Academic journal article Naval War College Review

KAMIKAZES: The Soviet Legacy

Academic journal article Naval War College Review

KAMIKAZES: The Soviet Legacy

Article excerpt

Throughout history, despite the influence of Alfred Thayer Mahan's concepts, continental European and Asian navies have had a simple choice to make: either to create a balanced fleet to engage another balanced fleet at sea and defeat it in one or more "decisive battles" or to take an "asymmetrical approach," creating an "unbalanced" navy, able to prevent the enemy from achieving sea control and to keep one's own vital sea lines of communication (SLO Cs), if one has any, untouched by the enemy's naval forces.

In the case of Russia, the era of a blue-water, balanced navy ended with defeat in the Russo-Japanese War of 1904-1905. Russia did not lose the capability to build capital ships, nor did the context for their employment evaporate. However, the war occurred in a region where Russia had little in the way of naval infrastructure-fleet bases or, more importantly, shipbuilding and repair facilities. Russia's main sources for these capabilities were (and still are) located in the European part of the country.1 The Russian Empire, for various reasons, had insufficient strategic motivation to restore its naval strength in the Far East, nor did it until 1945, in the Soviet era. The key SLO Cs for Russia after 1905 were the ones that had been established by Peter the Great on the eve of the eighteenth century: the Baltic Sea, with the Danish straits, and the Black Sea, with the Bosporus and Dardanelles. Both routes had been long used to send the main Russian exports, wheat and fur, to Europe. It was vital to Russia to keep these straits open, as payments for these exports filled the empire's treasury with gold and, later, solid currency.2

In other words, the historical background of the Russian Navy is almost the same as that of the German navy; only the names of the straits and the relevant seas differ.3 The two countries have similar naval imperatives that involve confined and relatively shallow seas and their littorals. For this reason the asymmetrical approach to naval power struck roots deeper and stronger than those of the Mahanian balanced, blue-water-fleet approach, although the latter was occasionally important for both.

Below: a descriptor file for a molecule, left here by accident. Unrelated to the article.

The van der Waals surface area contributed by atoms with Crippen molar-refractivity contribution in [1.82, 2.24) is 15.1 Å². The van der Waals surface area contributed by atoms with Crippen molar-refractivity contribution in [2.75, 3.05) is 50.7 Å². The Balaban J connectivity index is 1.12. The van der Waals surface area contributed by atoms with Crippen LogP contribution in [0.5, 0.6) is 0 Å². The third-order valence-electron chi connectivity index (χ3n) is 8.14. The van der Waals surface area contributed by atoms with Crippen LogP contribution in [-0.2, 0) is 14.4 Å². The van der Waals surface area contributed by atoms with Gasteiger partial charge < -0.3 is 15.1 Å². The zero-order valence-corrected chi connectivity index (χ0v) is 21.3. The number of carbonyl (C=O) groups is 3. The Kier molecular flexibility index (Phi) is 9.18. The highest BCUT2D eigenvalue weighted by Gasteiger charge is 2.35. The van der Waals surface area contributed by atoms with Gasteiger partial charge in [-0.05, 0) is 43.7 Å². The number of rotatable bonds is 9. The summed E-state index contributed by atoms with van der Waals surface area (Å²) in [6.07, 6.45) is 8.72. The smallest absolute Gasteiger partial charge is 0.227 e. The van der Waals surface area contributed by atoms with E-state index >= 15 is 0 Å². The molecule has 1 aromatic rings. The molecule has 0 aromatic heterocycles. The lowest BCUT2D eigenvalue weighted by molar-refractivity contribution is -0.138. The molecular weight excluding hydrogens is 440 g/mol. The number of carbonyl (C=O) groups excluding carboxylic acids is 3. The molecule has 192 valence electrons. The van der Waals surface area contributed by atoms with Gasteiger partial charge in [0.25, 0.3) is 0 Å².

In any case, when a naval threat emerges involving an amphibious assault on home territory or the cutting of vital SLO Cs close to one's shores, a navy will shiftto the asymmetrical approach. The Imperial Japanese Navy (IJN), for example, from the fall of 1944, turned-although it still had a fleet of capital ships-to the clearly asymmetrical approach of suicide attacks from the sky. There was by that time no other way for the Japanese to engage the massive U.S. Navy carrier forces. It was, of course, a poor choice from the point of view of the individual human being, but it was effective from a naval tactics standpoint.

The American task forces, built around Essex-class carriers, had become an "air force at sea." This was not a traditional fleet, centered on capital ships and bound for decisive battle; rather, sea battle was just one of a number of tasks for this "wet air force." From one perspective, these task forces were themselves asymmetrical, pursuing a doctrine similar to the land-warfare concept of blitzkrieg. This point distinguished the U.S. Navy from the other two carrier navies, the Royal Navy and the Imperial Japanese Navy; its aircraftwere more than extensions of ship weapons. Even today, British naval aviators see themselves as equivalents to a surface ship's torpedo or missile officers, as part of a pool of surface-fleet weapons systems. This outlook, while it defended the Royal Navy's Fleet Air Arm from the political pressure of the Royal Air Force, effectively prevented the navy from creating a floating air force of its own.4

By 1944 it was beyond the IJN's capability to oppose U.S. carrier task forces symmetrically, most of its ships and aircraftbeing on the bottom of the Pacific. The only way available to resist was to use land-based airpower to interfere with U. …

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